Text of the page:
MLB History: Fay Vincent Forced Out as Commissioner

Fay Vincent was not the owner’s choice as MLB Commissioner in the first place. On this day in 1992, they voted him out of office.

Fay Vincent, despite serving as the Commissioner of the MLB for a little over three years, had quite the tumultuous tenure. The Deputy Commissioner when A. Bartlett Giamatti died unexpectedly due to a heart attack, he stepped into office and proceeded to have quite a few crises to handle. Through the earthquake interrupting the 1989 World Series, to banning Steve Howe and George Steinbrenner, to setting up expansion for the 1993, season, Vincent made quite a mark on the game.

However, the owners were not exactly enamored with the new Commissioner. A baseball purist, he believed that the tradition and purity of the game were of the utmost importance, and was not afraid to rule with an iron fist if need be. This alienated the majority of the owners, who on this day in 1992, voted 18-9 to demand his resignation from office.

This vote of no confidence came about from his part in the lockout during 1990. Although the entirety of Spring Training was lost, Vincent managed to keep a full season that year. yet, the demanded salary cap did not come into being, and minimum salaries increased, much to the owner’s chagrin. Add his handling of Howe and Steinbrenner, and Vincent was forced out, leading to Milwaukee Brewers owner Bud Selig taking over as Commissioner.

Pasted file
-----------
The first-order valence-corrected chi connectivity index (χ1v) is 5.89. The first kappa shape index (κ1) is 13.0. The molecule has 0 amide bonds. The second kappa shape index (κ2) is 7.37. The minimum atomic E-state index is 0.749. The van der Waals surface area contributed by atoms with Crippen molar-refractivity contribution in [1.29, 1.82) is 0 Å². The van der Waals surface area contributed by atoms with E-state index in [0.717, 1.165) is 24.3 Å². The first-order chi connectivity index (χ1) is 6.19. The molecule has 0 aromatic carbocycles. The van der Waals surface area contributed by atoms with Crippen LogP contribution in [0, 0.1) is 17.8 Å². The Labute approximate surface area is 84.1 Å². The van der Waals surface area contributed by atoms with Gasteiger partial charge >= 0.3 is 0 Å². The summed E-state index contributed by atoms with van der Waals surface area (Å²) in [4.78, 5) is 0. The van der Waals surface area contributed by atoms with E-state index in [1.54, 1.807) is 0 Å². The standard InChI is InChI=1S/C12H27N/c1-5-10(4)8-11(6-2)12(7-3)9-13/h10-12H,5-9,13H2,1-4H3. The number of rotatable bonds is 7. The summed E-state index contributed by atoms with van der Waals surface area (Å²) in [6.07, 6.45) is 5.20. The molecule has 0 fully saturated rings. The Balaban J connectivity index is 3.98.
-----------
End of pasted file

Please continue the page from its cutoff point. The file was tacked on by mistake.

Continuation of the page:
Although Vincent’s tenure is not looked back upon in a positive light, that may be a mistake. He did keep labor peace during a time of increased tensions, and after the Pete Rose scandal, did his best to promote the integrity of the game. He may have come across as high handed, a disciplinarian who fired first and thought later, but he was thrust into that situation by the circumstances.

Likewise, the complaints that the MLB was losing money, and ratings, were not Vincent’s fault. CBS, who had spent $1.2 billion to broadcast games, scheduled them randomly on Saturday, causing fans to become frustrated with the network. A consistent schedule may have minimized that impact, but the blame was laid at the feet of Vincent.

Fay Vincent made a lot of enemies during his time as MLB Commissioner. Yet, all things considered, he did a pretty solid job with the situation he found himself in.

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